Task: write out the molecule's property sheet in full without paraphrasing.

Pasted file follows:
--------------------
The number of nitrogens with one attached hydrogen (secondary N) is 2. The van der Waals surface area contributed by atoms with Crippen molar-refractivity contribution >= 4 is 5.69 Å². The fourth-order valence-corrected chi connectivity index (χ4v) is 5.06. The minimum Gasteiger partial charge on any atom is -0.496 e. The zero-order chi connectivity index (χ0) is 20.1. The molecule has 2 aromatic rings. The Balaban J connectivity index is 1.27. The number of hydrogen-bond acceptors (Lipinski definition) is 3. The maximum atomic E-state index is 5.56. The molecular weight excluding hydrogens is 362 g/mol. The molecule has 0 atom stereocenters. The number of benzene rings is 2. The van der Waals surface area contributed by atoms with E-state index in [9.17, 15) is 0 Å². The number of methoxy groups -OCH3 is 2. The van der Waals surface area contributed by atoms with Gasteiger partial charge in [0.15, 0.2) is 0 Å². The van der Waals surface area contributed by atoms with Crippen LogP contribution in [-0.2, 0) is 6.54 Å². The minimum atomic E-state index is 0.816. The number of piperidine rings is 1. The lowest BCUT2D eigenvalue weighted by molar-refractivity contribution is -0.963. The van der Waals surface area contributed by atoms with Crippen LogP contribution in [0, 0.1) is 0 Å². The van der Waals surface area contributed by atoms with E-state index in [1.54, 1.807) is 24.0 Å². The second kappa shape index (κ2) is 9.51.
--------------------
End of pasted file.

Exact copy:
The number of nitrogens with one attached hydrogen (secondary N) is 2. The van der Waals surface area contributed by atoms with Crippen molar-refractivity contribution >= 4 is 5.69 Å². The fourth-order valence-corrected chi connectivity index (χ4v) is 5.06. The minimum Gasteiger partial charge on any atom is -0.496 e. The zero-order chi connectivity index (χ0) is 20.1. The molecule has 2 aromatic rings. The Balaban J connectivity index is 1.27. The number of hydrogen-bond acceptors (Lipinski definition) is 3. The maximum atomic E-state index is 5.56. The molecular weight excluding hydrogens is 362 g/mol. The molecule has 0 atom stereocenters. The number of benzene rings is 2. The van der Waals surface area contributed by atoms with E-state index in [9.17, 15) is 0 Å². The number of methoxy groups -OCH3 is 2. The van der Waals surface area contributed by atoms with Gasteiger partial charge in [0.15, 0.2) is 0 Å². The van der Waals surface area contributed by atoms with Crippen LogP contribution in [-0.2, 0) is 6.54 Å². The minimum atomic E-state index is 0.816. The number of piperidine rings is 1. The lowest BCUT2D eigenvalue weighted by molar-refractivity contribution is -0.963. The van der Waals surface area contributed by atoms with Crippen LogP contribution in [0, 0.1) is 0 Å². The van der Waals surface area contributed by atoms with E-state index in [1.54, 1.807) is 24.0 Å². The second kappa shape index (κ2) is 9.51.